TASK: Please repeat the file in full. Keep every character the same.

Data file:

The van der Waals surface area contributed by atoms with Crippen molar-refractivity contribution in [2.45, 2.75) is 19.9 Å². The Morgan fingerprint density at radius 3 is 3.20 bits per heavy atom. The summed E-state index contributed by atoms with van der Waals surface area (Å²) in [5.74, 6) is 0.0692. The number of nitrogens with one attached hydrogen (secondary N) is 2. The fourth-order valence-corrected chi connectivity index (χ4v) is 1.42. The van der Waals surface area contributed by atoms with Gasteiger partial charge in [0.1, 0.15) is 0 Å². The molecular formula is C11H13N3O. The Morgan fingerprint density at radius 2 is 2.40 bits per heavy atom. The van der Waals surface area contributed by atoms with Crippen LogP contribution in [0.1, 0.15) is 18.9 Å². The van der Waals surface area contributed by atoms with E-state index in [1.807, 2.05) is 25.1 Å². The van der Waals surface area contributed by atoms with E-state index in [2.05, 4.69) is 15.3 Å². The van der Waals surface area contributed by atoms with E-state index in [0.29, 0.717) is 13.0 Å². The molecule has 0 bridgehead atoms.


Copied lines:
The van der Waals surface area contributed by atoms with Crippen molar-refractivity contribution in [2.45, 2.75) is 19.9 Å². The Morgan fingerprint density at radius 3 is 3.20 bits per heavy atom. The summed E-state index contributed by atoms with van der Waals surface area (Å²) in [5.74, 6) is 0.0692. The number of nitrogens with one attached hydrogen (secondary N) is 2. The fourth-order valence-corrected chi connectivity index (χ4v) is 1.42. The van der Waals surface area contributed by atoms with Gasteiger partial charge in [0.1, 0.15) is 0 Å². The molecular formula is C11H13N3O. The Morgan fingerprint density at radius 2 is 2.40 bits per heavy atom. The van der Waals surface area contributed by atoms with Crippen LogP contribution in [0.1, 0.15) is 18.9 Å². The van der Waals surface area contributed by atoms with E-state index in [1.807, 2.05) is 25.1 Å². The van der Waals surface area contributed by atoms with E-state index in [2.05, 4.69) is 15.3 Å². The van der Waals surface area contributed by atoms with E-state index in [0.29, 0.717) is 13.0 Å². The molecule has 0 bridgehead atoms.